Services on Demand
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Print version ISSN 0042-9686
Bull World Health Organ vol.79 n.5 Genebra Jan. 2001
Water and health, hand-in-hand for a day
To raise awareness of the connection between water and health,WHO was chosen as lead agency for World Water Day on 22 March. Scores of events, ranging from Internet-based discussions among students to ice-hockey games, music video releases, and the more traditional seminars and awards, took place in countries around the world. World Water Day has been celebrated annually since it was first conceived at the 1992 UN Conference on Environment and Development in Rio de Janeiro. This is the first year that WHO has acted as primary sponsor.
Access to safe water is a universal need ... and a basic human right, WHO director-general, Dr Gro Harlem Brundtland, said in a video released on the World Water Day web site (www.worldwaterday.org). More than one billion people 18% of the worlds population do not have access to improved sources of water and 2.4 billion do not have access to basic sanitation, she noted. Consequently, more than 3 million people die each year from water-related diseases such as diarrhoea and malaria. Millions of others suffer from diseases such as dysentery, which can be transmitted by contaminated water, and trachoma, which is associated with lack of readily accessible water.
A lack of clean water is often linked to poverty. The absence of a safe water supply contributes to an estimated 80% of disease and death in the developing world, said UN secretary-general Kofi Annan. Clean water is a luxury that remains out of the reach of many.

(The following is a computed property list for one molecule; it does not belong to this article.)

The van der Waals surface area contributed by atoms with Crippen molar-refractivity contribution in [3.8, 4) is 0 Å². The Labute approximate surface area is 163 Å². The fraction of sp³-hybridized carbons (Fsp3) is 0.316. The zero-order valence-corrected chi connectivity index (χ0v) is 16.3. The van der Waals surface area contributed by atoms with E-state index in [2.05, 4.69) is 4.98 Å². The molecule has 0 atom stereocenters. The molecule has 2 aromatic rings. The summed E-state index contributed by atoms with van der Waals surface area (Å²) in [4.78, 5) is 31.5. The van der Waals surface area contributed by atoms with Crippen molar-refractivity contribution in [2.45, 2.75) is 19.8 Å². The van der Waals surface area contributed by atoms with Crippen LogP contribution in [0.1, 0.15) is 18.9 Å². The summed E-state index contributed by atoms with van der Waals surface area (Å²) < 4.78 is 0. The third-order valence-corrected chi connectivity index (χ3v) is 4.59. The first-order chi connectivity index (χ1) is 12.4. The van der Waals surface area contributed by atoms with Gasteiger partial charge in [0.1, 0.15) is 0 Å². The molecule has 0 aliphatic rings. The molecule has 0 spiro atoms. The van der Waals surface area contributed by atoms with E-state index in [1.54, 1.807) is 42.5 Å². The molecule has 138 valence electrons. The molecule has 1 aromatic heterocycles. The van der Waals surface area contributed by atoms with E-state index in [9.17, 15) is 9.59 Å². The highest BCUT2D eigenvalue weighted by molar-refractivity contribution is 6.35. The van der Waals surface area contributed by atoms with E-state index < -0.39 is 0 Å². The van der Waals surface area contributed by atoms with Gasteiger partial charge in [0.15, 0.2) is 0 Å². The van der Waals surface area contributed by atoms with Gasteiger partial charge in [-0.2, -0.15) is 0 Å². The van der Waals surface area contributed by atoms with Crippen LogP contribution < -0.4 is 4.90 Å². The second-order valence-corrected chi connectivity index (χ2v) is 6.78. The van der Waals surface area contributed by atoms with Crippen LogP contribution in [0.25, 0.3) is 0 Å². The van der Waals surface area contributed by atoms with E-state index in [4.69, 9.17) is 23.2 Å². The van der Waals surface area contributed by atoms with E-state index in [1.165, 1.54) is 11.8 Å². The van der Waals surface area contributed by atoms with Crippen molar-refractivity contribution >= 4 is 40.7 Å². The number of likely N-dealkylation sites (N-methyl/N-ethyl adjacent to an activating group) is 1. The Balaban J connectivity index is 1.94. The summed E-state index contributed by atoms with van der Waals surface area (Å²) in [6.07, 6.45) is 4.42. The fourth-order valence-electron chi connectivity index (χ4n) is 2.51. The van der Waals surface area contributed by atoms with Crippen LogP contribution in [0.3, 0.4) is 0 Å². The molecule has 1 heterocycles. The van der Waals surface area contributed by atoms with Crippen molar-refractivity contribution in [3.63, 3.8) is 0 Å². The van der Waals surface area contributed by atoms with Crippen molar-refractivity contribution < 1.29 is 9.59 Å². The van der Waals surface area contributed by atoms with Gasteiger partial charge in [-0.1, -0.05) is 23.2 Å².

A WHO report, Water for Health Taking Charge, released on World Water Day, recommends several low-tech methods for improving water supplies and health in developing countries. Business as usual is no longer an option, Brundtland wrote in the reports foreword. We dont have enough time to just wait for large infrastructure investments to provide these basic services. Several simple interventions are available.
The report recommends chlorination, both in communities and for individual households. In one island country, Maldives, where chlorination was used in wells and rainwater collection tanks, deaths from diarrhoea were eliminated, according to the report. Another recommendation is for use of solar water disinfection, or SODIS, whereby water in plastic bottles is disinfected by exposure to the sun for at least 2 hours. A third recommendation is a change in behaviour. Handwashing with soap, for example, can dramatically lower rates of disease.
Catherine Dold, Boulder, Colorado, USA